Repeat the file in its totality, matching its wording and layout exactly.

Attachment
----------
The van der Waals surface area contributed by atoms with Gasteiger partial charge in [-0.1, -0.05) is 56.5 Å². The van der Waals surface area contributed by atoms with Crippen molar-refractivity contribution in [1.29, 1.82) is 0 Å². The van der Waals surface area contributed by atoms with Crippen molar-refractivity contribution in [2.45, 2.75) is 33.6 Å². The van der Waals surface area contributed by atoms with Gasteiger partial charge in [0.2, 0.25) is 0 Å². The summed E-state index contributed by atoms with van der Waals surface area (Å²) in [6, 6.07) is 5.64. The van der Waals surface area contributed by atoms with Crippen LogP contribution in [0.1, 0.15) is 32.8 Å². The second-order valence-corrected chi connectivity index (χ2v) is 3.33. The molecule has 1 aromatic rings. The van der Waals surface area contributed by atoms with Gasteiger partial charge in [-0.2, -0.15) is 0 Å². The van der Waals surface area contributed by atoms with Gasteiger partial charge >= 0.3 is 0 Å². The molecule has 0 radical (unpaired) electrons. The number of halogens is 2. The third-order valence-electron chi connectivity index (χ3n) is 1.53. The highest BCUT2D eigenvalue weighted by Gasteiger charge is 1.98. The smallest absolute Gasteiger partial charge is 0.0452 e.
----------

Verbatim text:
The van der Waals surface area contributed by atoms with Gasteiger partial charge in [-0.1, -0.05) is 56.5 Å². The van der Waals surface area contributed by atoms with Crippen molar-refractivity contribution in [1.29, 1.82) is 0 Å². The van der Waals surface area contributed by atoms with Crippen molar-refractivity contribution in [2.45, 2.75) is 33.6 Å². The van der Waals surface area contributed by atoms with Gasteiger partial charge in [0.2, 0.25) is 0 Å². The summed E-state index contributed by atoms with van der Waals surface area (Å²) in [6, 6.07) is 5.64. The van der Waals surface area contributed by atoms with Crippen LogP contribution in [0.1, 0.15) is 32.8 Å². The second-order valence-corrected chi connectivity index (χ2v) is 3.33. The molecule has 1 aromatic rings. The van der Waals surface area contributed by atoms with Gasteiger partial charge in [-0.2, -0.15) is 0 Å². The van der Waals surface area contributed by atoms with Gasteiger partial charge >= 0.3 is 0 Å². The molecule has 0 radical (unpaired) electrons. The number of halogens is 2. The third-order valence-electron chi connectivity index (χ3n) is 1.53. The highest BCUT2D eigenvalue weighted by Gasteiger charge is 1.98. The smallest absolute Gasteiger partial charge is 0.0452 e.